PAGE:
Beware of the NERC CIP Consultant Rumors Being Spread

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James Holler
In NERC Compliance

I’ve noticed a new and troubling trend recently: There are a few NERC CIP consultant rumors afloat. Consultants and firms are using scare tactics to scare potential clients into becoming paying customers. Many of these consultants use misinformation and half-truths to spread their fear mongering on social network sites such as LinkedIn. Unless FERC, NERC or one or more of the eight Regional Entities has been directly quoted, naming the source, or if you can’t confirm comments or statements by a consultant, it is recommended that you contact these organizations for confirmation.

A good example of this is that there is a consulting firm spreading wild rumors and accusations around that there is going to be a CIP version 5, with set of rules that is radically different than what is in place now. Well, having spoken to Commissioner Spitzer’s office at FERC, there are no immediate plans for a version 5 of the CIP requirements that they will confirm. Version 4 has not even been approved by FERC, therefore, FERC can’t even contemplate when or even if there will be a version 5 of the CIP requirements.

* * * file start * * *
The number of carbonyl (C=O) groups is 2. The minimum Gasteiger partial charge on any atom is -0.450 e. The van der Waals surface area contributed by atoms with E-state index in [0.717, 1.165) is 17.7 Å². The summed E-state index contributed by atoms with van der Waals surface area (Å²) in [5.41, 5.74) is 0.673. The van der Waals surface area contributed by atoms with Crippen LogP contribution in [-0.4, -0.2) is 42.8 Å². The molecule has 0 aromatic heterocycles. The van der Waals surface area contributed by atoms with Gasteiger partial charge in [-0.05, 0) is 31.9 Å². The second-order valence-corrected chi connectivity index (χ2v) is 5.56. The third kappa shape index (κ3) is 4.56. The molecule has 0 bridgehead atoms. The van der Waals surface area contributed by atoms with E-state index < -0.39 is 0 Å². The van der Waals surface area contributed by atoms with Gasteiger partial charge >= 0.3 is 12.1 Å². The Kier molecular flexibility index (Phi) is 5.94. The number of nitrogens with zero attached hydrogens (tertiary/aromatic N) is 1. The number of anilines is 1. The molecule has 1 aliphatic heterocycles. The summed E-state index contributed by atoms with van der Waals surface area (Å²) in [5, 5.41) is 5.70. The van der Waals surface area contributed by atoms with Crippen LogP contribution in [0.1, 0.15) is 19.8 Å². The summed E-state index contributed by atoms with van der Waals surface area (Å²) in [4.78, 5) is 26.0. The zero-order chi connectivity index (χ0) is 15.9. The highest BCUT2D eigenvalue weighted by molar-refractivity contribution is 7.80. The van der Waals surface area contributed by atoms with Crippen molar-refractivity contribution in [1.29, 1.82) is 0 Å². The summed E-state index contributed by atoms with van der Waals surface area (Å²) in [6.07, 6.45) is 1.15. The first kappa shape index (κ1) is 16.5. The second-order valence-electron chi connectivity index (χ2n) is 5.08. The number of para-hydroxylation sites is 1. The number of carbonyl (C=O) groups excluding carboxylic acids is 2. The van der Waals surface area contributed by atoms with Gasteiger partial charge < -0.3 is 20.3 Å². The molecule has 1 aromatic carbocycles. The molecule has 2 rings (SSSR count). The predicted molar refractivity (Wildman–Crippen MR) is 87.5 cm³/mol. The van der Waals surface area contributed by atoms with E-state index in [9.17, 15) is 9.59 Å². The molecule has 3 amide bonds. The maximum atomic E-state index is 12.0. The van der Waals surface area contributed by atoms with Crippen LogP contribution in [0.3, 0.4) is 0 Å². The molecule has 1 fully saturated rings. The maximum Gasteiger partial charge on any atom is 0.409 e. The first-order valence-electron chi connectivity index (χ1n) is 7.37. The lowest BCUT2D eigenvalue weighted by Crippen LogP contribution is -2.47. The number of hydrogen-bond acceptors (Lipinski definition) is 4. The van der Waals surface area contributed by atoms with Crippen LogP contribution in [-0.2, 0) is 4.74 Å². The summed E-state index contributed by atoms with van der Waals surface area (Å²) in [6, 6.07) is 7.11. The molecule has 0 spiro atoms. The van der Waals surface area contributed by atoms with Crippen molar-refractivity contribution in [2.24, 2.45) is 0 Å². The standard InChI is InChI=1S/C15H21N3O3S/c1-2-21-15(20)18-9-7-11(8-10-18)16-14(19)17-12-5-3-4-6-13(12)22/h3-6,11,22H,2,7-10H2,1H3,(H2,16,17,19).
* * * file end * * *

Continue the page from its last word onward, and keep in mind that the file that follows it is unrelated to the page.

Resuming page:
Some members of the Standards and Development Team that is working with NERC to create the various CIP rules and changes is made up of a team of industry experts – some more knowledgeable than others – that create the modifications or new requirements. These are then put out for vote by the industry. If they are approved, then the CIP requirements are presented to FERC for their approval. More times than not, FERC will refer the presented rules back to NERC for modification or makes requests for clarity and guidance. The Standards and Development Team is not the defacto word in the CIP requirements, FERC is.

To sum up, don’t believe everything you read or hear. Not that it isn’t true. However, I do recommend that you get independent verification from FERC, NERC or your Regional Entity. If the consultant is using scare tactics to get you to sign a contract, they are only interested in making a quick dollar and do not have your best interests in mind. There are literally hundreds of people on the Standards and Development Team, so if someone touts that they are on the team, that’s nice…so are many others and they aren’t going around using scare tactics to get you to sign on the dotted line. My best advice is to do your due diligence before you jump simply because someone told you the sky is falling.

James Holler is founder of Abidance Consulting.

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